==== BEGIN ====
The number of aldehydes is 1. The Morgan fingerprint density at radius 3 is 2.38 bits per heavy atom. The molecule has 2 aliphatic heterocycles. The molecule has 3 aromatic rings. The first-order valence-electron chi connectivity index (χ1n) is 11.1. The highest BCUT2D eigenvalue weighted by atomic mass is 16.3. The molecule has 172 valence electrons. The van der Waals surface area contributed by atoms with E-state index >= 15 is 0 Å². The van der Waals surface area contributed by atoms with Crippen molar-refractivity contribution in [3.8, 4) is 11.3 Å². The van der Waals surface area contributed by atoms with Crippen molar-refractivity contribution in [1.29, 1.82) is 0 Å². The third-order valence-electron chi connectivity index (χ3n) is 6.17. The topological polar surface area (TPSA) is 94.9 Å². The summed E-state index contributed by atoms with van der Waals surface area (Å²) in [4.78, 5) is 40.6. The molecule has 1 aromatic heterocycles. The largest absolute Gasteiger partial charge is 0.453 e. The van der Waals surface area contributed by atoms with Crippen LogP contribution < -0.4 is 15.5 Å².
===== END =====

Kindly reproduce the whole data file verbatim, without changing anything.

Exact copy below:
The number of aldehydes is 1. The Morgan fingerprint density at radius 3 is 2.38 bits per heavy atom. The molecule has 2 aliphatic heterocycles. The molecule has 3 aromatic rings. The first-order valence-electron chi connectivity index (χ1n) is 11.1. The highest BCUT2D eigenvalue weighted by atomic mass is 16.3. The molecule has 172 valence electrons. The van der Waals surface area contributed by atoms with E-state index >= 15 is 0 Å². The van der Waals surface area contributed by atoms with Crippen molar-refractivity contribution in [3.8, 4) is 11.3 Å². The van der Waals surface area contributed by atoms with Crippen molar-refractivity contribution in [1.29, 1.82) is 0 Å². The third-order valence-electron chi connectivity index (χ3n) is 6.17. The topological polar surface area (TPSA) is 94.9 Å². The summed E-state index contributed by atoms with van der Waals surface area (Å²) in [4.78, 5) is 40.6. The molecule has 1 aromatic heterocycles. The largest absolute Gasteiger partial charge is 0.453 e. The van der Waals surface area contributed by atoms with Crippen LogP contribution < -0.4 is 15.5 Å².